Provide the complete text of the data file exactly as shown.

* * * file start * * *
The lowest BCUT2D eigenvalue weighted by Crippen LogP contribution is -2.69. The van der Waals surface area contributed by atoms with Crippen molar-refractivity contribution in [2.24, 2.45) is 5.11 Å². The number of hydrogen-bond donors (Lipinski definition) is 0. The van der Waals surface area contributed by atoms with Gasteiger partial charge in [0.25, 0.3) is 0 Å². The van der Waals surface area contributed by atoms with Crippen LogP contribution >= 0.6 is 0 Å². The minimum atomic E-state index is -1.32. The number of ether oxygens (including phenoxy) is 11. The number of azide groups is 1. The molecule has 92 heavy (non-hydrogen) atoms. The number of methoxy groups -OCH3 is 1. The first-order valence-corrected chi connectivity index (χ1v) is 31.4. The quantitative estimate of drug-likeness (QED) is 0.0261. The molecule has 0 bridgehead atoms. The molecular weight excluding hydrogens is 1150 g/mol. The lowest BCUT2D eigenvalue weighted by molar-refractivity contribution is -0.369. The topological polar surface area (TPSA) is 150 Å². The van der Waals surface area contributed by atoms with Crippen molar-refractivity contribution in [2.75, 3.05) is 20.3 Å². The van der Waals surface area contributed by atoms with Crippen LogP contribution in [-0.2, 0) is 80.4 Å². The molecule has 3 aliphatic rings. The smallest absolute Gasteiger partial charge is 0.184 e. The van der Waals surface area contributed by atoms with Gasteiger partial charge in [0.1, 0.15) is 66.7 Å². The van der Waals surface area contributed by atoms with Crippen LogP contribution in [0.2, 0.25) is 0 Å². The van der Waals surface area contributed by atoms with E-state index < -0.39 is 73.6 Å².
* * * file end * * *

The lowest BCUT2D eigenvalue weighted by Crippen LogP contribution is -2.69. The van der Waals surface area contributed by atoms with Crippen molar-refractivity contribution in [2.24, 2.45) is 5.11 Å². The number of hydrogen-bond donors (Lipinski definition) is 0. The van der Waals surface area contributed by atoms with Gasteiger partial charge in [0.25, 0.3) is 0 Å². The van der Waals surface area contributed by atoms with Crippen LogP contribution >= 0.6 is 0 Å². The minimum atomic E-state index is -1.32. The number of ether oxygens (including phenoxy) is 11. The number of azide groups is 1. The molecule has 92 heavy (non-hydrogen) atoms. The number of methoxy groups -OCH3 is 1. The first-order valence-corrected chi connectivity index (χ1v) is 31.4. The quantitative estimate of drug-likeness (QED) is 0.0261. The molecule has 0 bridgehead atoms. The molecular weight excluding hydrogens is 1150 g/mol. The lowest BCUT2D eigenvalue weighted by molar-refractivity contribution is -0.369. The topological polar surface area (TPSA) is 150 Å². The van der Waals surface area contributed by atoms with Crippen molar-refractivity contribution in [2.75, 3.05) is 20.3 Å². The van der Waals surface area contributed by atoms with Crippen LogP contribution in [-0.2, 0) is 80.4 Å². The molecule has 3 aliphatic rings. The smallest absolute Gasteiger partial charge is 0.184 e. The van der Waals surface area contributed by atoms with Gasteiger partial charge in [0.1, 0.15) is 66.7 Å². The van der Waals surface area contributed by atoms with Crippen LogP contribution in [0.2, 0.25) is 0 Å². The van der Waals surface area contributed by atoms with E-state index < -0.39 is 73.6 Å².